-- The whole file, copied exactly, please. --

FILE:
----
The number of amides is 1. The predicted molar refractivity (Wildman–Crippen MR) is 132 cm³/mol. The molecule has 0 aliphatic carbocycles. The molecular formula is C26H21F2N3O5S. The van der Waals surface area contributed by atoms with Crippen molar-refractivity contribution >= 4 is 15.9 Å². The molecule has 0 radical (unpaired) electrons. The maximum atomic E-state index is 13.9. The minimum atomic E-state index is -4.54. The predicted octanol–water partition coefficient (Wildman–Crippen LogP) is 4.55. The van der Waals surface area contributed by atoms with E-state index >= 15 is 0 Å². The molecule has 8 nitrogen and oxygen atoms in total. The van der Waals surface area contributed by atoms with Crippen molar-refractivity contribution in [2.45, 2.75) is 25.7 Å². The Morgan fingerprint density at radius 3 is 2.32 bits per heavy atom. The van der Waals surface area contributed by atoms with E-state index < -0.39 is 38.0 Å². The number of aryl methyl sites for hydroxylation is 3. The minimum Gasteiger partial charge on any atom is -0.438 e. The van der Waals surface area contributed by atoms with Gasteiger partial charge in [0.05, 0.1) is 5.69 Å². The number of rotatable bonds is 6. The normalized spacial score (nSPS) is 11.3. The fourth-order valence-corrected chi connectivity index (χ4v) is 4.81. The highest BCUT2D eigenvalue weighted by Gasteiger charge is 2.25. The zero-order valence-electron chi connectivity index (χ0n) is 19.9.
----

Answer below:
The number of amides is 1. The predicted molar refractivity (Wildman–Crippen MR) is 132 cm³/mol. The molecule has 0 aliphatic carbocycles. The molecular formula is C26H21F2N3O5S. The van der Waals surface area contributed by atoms with Crippen molar-refractivity contribution >= 4 is 15.9 Å². The molecule has 0 radical (unpaired) electrons. The maximum atomic E-state index is 13.9. The minimum atomic E-state index is -4.54. The predicted octanol–water partition coefficient (Wildman–Crippen LogP) is 4.55. The van der Waals surface area contributed by atoms with E-state index >= 15 is 0 Å². The molecule has 8 nitrogen and oxygen atoms in total. The van der Waals surface area contributed by atoms with Crippen molar-refractivity contribution in [2.45, 2.75) is 25.7 Å². The Morgan fingerprint density at radius 3 is 2.32 bits per heavy atom. The van der Waals surface area contributed by atoms with E-state index < -0.39 is 38.0 Å². The number of aryl methyl sites for hydroxylation is 3. The minimum Gasteiger partial charge on any atom is -0.438 e. The van der Waals surface area contributed by atoms with Gasteiger partial charge in [0.05, 0.1) is 5.69 Å². The number of rotatable bonds is 6. The normalized spacial score (nSPS) is 11.3. The fourth-order valence-corrected chi connectivity index (χ4v) is 4.81. The highest BCUT2D eigenvalue weighted by Gasteiger charge is 2.25. The zero-order valence-electron chi connectivity index (χ0n) is 19.9.